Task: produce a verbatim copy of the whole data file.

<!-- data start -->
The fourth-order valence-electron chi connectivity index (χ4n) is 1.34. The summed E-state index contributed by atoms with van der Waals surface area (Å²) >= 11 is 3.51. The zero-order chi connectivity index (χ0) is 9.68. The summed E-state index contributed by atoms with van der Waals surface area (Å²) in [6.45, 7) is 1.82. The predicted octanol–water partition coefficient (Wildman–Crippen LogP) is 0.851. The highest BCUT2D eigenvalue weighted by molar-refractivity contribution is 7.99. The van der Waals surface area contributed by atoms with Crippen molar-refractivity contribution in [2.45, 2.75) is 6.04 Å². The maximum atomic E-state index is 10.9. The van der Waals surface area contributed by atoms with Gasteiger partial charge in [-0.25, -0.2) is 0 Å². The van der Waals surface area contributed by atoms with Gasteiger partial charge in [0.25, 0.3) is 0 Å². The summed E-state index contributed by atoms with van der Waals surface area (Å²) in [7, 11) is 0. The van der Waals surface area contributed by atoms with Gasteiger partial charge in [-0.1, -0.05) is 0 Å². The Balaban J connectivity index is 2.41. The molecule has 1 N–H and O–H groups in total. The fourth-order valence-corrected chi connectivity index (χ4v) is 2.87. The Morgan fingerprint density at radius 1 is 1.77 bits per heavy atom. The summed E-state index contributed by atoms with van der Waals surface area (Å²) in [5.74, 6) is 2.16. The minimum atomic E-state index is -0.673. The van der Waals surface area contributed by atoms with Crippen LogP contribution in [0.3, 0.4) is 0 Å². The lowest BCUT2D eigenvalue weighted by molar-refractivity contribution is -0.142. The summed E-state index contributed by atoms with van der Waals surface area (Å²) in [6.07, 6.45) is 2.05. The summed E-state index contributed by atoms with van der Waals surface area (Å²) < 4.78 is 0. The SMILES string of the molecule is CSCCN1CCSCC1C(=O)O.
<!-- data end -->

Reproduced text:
The fourth-order valence-electron chi connectivity index (χ4n) is 1.34. The summed E-state index contributed by atoms with van der Waals surface area (Å²) >= 11 is 3.51. The zero-order chi connectivity index (χ0) is 9.68. The summed E-state index contributed by atoms with van der Waals surface area (Å²) in [6.45, 7) is 1.82. The predicted octanol–water partition coefficient (Wildman–Crippen LogP) is 0.851. The highest BCUT2D eigenvalue weighted by molar-refractivity contribution is 7.99. The van der Waals surface area contributed by atoms with Crippen molar-refractivity contribution in [2.45, 2.75) is 6.04 Å². The maximum atomic E-state index is 10.9. The van der Waals surface area contributed by atoms with Gasteiger partial charge in [-0.25, -0.2) is 0 Å². The van der Waals surface area contributed by atoms with Gasteiger partial charge in [0.25, 0.3) is 0 Å². The summed E-state index contributed by atoms with van der Waals surface area (Å²) in [7, 11) is 0. The van der Waals surface area contributed by atoms with Gasteiger partial charge in [-0.1, -0.05) is 0 Å². The Balaban J connectivity index is 2.41. The molecule has 1 N–H and O–H groups in total. The fourth-order valence-corrected chi connectivity index (χ4v) is 2.87. The Morgan fingerprint density at radius 1 is 1.77 bits per heavy atom. The summed E-state index contributed by atoms with van der Waals surface area (Å²) in [5.74, 6) is 2.16. The minimum atomic E-state index is -0.673. The van der Waals surface area contributed by atoms with Crippen LogP contribution in [0.3, 0.4) is 0 Å². The lowest BCUT2D eigenvalue weighted by molar-refractivity contribution is -0.142. The summed E-state index contributed by atoms with van der Waals surface area (Å²) in [6.07, 6.45) is 2.05. The summed E-state index contributed by atoms with van der Waals surface area (Å²) < 4.78 is 0. The SMILES string of the molecule is CSCCN1CCSCC1C(=O)O.